Hand-held art objects that bridge the gap between art and narrative.
The Doll’s House, a miniature Gothic melodrama without text. Images that play with proportion and perspective tell the tale of a household in turmoil.
The Sins of Icarus, a surrealist take on the Greek myth. This accordion-fold mini-book works both as a series of images and opened up to a single image to tell the story.
Mission: Venus!, the Atomic Age meets Jules Verne in this tribute to the Golden Ages of Science Fiction told in collage images and captions.
Views From the Fortress of Runes, an album of hand-tinted scenes from a notorious prison that exists in a dream, captioned with excerpts from The Iliad. The original one-off book was donated to the Brooklyn Art Library and is currently touring with the Art House Co-op’s 2011 Sketchbook Project.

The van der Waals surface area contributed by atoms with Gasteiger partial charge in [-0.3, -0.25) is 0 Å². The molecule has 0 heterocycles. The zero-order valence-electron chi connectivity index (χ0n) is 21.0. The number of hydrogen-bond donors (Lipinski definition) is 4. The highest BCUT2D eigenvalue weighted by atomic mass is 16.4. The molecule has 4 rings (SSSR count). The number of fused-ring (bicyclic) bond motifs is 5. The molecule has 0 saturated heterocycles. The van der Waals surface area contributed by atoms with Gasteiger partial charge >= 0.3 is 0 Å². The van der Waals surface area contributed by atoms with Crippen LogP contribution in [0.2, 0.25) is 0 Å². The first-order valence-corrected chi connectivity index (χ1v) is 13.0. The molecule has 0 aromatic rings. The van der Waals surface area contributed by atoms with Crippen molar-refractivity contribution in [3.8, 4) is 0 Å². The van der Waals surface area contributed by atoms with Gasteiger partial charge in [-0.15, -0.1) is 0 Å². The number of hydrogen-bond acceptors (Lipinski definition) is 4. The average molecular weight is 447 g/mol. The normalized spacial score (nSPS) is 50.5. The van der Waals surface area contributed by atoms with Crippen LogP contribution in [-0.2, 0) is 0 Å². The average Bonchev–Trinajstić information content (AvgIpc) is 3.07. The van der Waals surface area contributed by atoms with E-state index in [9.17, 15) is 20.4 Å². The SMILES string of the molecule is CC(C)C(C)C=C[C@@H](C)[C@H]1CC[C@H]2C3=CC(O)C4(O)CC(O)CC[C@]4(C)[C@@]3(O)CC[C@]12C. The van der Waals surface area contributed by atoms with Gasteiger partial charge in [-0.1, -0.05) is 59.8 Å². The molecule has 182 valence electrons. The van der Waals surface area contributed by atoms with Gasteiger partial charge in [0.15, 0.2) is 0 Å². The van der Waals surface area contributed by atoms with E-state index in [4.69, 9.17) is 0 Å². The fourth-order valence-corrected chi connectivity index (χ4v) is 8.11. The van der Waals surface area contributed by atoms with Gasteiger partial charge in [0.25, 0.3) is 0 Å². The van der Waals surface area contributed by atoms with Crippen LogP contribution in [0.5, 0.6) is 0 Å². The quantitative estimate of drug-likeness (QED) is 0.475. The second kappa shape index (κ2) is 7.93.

Morbid Anatomy, the result of an experiment for an exhibition on the themes of censorship and book burning. To explore the cognitive disconnect that makes some readers want to destroy a book that others laud as brilliant, I read a book to see what would happen. I chose The Human Body, Dr. Logan Clendenning, New York 1927, since medicine is arguably the world’s most controversial subject. As I read, I copied out every word, sentence, and paragraph that particularly struck me for any reason. I then reviewed what I had excerpted and discovered a coherent narrative but one entirely different from the book it came out of. I made Morbid Anatomy from that excerpted narrative.